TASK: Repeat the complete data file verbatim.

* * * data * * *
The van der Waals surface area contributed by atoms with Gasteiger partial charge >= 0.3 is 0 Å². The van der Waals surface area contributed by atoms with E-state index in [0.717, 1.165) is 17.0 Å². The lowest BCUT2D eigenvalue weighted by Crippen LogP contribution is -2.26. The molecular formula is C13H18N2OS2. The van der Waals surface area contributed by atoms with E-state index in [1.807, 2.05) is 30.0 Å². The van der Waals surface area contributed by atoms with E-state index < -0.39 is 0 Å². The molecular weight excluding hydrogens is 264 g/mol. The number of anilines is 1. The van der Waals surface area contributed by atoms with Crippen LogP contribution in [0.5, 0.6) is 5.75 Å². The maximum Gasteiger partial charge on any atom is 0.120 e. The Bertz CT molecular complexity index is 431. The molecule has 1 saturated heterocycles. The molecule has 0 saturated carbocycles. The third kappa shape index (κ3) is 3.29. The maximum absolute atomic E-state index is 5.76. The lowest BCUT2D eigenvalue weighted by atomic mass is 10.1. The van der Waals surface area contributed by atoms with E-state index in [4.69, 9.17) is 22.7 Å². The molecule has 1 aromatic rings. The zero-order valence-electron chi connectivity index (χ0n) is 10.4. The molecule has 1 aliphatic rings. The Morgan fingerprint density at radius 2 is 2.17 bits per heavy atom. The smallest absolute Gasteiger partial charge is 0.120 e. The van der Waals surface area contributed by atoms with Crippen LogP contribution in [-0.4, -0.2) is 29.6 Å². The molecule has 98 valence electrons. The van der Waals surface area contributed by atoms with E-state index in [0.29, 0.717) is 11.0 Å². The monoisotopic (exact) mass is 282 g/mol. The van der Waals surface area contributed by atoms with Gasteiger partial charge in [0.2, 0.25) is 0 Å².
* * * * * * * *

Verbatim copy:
The van der Waals surface area contributed by atoms with Gasteiger partial charge >= 0.3 is 0 Å². The van der Waals surface area contributed by atoms with E-state index in [0.717, 1.165) is 17.0 Å². The lowest BCUT2D eigenvalue weighted by Crippen LogP contribution is -2.26. The molecular formula is C13H18N2OS2. The van der Waals surface area contributed by atoms with E-state index in [1.807, 2.05) is 30.0 Å². The van der Waals surface area contributed by atoms with E-state index < -0.39 is 0 Å². The molecular weight excluding hydrogens is 264 g/mol. The number of anilines is 1. The van der Waals surface area contributed by atoms with Crippen LogP contribution in [0.5, 0.6) is 5.75 Å². The maximum Gasteiger partial charge on any atom is 0.120 e. The Bertz CT molecular complexity index is 431. The molecule has 1 saturated heterocycles. The molecule has 0 saturated carbocycles. The third kappa shape index (κ3) is 3.29. The maximum absolute atomic E-state index is 5.76. The lowest BCUT2D eigenvalue weighted by atomic mass is 10.1. The van der Waals surface area contributed by atoms with E-state index in [4.69, 9.17) is 22.7 Å². The molecule has 1 aromatic rings. The zero-order valence-electron chi connectivity index (χ0n) is 10.4. The molecule has 1 aliphatic rings. The Morgan fingerprint density at radius 2 is 2.17 bits per heavy atom. The smallest absolute Gasteiger partial charge is 0.120 e. The van der Waals surface area contributed by atoms with Crippen LogP contribution in [-0.4, -0.2) is 29.6 Å². The molecule has 98 valence electrons. The van der Waals surface area contributed by atoms with E-state index in [0.29, 0.717) is 11.0 Å². The monoisotopic (exact) mass is 282 g/mol. The van der Waals surface area contributed by atoms with Gasteiger partial charge in [0.2, 0.25) is 0 Å².